Optical properties Tyandall Effect
(i) When light passes through a sol, its path becomes visible because of scattering of light by particles. It is called Tyndall effect. This phenomenon was studied for the first time by Tyndall. The illuminated path of the beam is called Tyndall cone.
(ii) The intensity of the scattered light depends on the difference between the refractive indices of the dispersed phase and the dispersion medium.
(iii) In lyophobic colloids, the difference is appreciable and, therefore, the Tyndall effect is well - defined. But in lyophilic sols, the difference is very small and the Tyndall effect is very weak.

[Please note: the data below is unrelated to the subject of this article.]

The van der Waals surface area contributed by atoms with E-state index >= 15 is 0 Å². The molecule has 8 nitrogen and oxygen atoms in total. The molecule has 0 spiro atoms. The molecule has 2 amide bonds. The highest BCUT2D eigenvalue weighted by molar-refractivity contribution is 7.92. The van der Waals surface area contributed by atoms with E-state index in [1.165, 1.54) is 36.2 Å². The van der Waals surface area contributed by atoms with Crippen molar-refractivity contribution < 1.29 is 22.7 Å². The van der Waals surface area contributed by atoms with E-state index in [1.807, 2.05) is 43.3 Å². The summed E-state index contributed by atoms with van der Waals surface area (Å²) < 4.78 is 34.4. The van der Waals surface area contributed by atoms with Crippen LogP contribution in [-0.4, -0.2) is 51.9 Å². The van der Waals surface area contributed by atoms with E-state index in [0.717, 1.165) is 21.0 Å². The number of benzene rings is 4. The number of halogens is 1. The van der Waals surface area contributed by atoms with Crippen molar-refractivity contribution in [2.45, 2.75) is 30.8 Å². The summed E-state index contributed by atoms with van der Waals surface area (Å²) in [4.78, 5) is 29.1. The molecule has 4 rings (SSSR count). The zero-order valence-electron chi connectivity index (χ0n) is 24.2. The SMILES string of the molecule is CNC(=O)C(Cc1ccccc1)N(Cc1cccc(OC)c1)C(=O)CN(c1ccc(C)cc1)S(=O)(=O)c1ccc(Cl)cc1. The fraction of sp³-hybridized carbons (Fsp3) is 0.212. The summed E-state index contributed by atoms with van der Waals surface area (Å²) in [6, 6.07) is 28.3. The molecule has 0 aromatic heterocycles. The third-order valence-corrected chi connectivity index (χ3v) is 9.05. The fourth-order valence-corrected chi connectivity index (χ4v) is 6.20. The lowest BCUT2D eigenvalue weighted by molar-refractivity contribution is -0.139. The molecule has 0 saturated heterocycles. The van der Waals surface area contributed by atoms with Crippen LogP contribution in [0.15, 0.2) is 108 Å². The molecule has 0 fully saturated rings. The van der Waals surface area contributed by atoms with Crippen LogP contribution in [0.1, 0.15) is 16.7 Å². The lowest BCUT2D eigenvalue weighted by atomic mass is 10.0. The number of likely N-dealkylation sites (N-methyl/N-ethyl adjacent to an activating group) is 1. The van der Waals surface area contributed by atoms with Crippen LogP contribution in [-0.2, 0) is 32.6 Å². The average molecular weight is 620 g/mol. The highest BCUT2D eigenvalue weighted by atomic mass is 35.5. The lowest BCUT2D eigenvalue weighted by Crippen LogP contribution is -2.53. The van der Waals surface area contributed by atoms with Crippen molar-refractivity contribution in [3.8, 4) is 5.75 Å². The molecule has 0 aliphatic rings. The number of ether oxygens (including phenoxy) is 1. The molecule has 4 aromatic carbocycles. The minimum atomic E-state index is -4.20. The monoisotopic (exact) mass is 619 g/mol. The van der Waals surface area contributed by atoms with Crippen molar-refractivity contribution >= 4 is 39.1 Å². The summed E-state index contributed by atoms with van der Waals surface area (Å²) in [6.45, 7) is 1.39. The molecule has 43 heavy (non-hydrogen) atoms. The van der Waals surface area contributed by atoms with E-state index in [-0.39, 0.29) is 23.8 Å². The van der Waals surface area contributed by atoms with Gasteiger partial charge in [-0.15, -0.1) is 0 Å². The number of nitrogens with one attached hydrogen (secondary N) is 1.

(iv) The Tyndall effect confirms the heterogeneous nature of the colloidal solution.
(v) The Tyndall effect has also been observed by an instrument called ultra – microscope.
Some example of Tyndall effect are as follows
(a) Tail of comets is seen as a Tyndall cone due to the scattering of light by the tiny solid particles left by the comet in its path.
(b) Due to scattering the sky looks blue.
(c) The blue colour of water in the sea is due to scattering of blue light by water molecules.
(d) Visibility of projector path and circus light.
(e) Visibility of sharp ray of sunlight passing through a slit in dark room.